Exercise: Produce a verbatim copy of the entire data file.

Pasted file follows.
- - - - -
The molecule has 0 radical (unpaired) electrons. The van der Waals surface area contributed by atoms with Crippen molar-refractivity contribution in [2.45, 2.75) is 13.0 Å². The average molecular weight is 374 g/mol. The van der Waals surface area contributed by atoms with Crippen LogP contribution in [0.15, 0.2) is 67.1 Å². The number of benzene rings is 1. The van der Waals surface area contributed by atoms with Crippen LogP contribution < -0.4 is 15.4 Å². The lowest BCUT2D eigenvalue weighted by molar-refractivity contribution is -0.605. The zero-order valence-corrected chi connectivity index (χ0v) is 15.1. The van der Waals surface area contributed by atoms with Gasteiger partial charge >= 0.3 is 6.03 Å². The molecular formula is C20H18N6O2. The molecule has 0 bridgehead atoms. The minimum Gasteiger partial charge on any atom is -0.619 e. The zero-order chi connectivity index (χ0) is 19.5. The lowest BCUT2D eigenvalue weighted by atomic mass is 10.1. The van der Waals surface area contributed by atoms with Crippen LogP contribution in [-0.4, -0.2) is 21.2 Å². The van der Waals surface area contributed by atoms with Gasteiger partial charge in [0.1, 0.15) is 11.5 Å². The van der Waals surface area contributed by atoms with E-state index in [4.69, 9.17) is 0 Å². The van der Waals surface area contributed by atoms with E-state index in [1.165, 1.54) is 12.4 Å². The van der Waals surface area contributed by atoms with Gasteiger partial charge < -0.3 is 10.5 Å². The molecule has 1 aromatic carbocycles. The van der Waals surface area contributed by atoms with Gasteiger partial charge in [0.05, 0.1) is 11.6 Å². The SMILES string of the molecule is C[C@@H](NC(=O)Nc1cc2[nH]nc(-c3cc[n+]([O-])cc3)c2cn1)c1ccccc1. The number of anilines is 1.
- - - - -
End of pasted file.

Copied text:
The molecule has 0 radical (unpaired) electrons. The van der Waals surface area contributed by atoms with Crippen molar-refractivity contribution in [2.45, 2.75) is 13.0 Å². The average molecular weight is 374 g/mol. The van der Waals surface area contributed by atoms with Crippen LogP contribution in [0.15, 0.2) is 67.1 Å². The number of benzene rings is 1. The van der Waals surface area contributed by atoms with Crippen LogP contribution < -0.4 is 15.4 Å². The lowest BCUT2D eigenvalue weighted by molar-refractivity contribution is -0.605. The zero-order valence-corrected chi connectivity index (χ0v) is 15.1. The van der Waals surface area contributed by atoms with Gasteiger partial charge >= 0.3 is 6.03 Å². The molecular formula is C20H18N6O2. The molecule has 0 bridgehead atoms. The minimum Gasteiger partial charge on any atom is -0.619 e. The zero-order chi connectivity index (χ0) is 19.5. The lowest BCUT2D eigenvalue weighted by atomic mass is 10.1. The van der Waals surface area contributed by atoms with Crippen LogP contribution in [-0.4, -0.2) is 21.2 Å². The van der Waals surface area contributed by atoms with Gasteiger partial charge in [0.1, 0.15) is 11.5 Å². The van der Waals surface area contributed by atoms with E-state index in [4.69, 9.17) is 0 Å². The van der Waals surface area contributed by atoms with E-state index in [1.165, 1.54) is 12.4 Å². The van der Waals surface area contributed by atoms with Gasteiger partial charge < -0.3 is 10.5 Å². The molecule has 1 aromatic carbocycles. The van der Waals surface area contributed by atoms with Gasteiger partial charge in [0.05, 0.1) is 11.6 Å². The SMILES string of the molecule is C[C@@H](NC(=O)Nc1cc2[nH]nc(-c3cc[n+]([O-])cc3)c2cn1)c1ccccc1. The number of anilines is 1.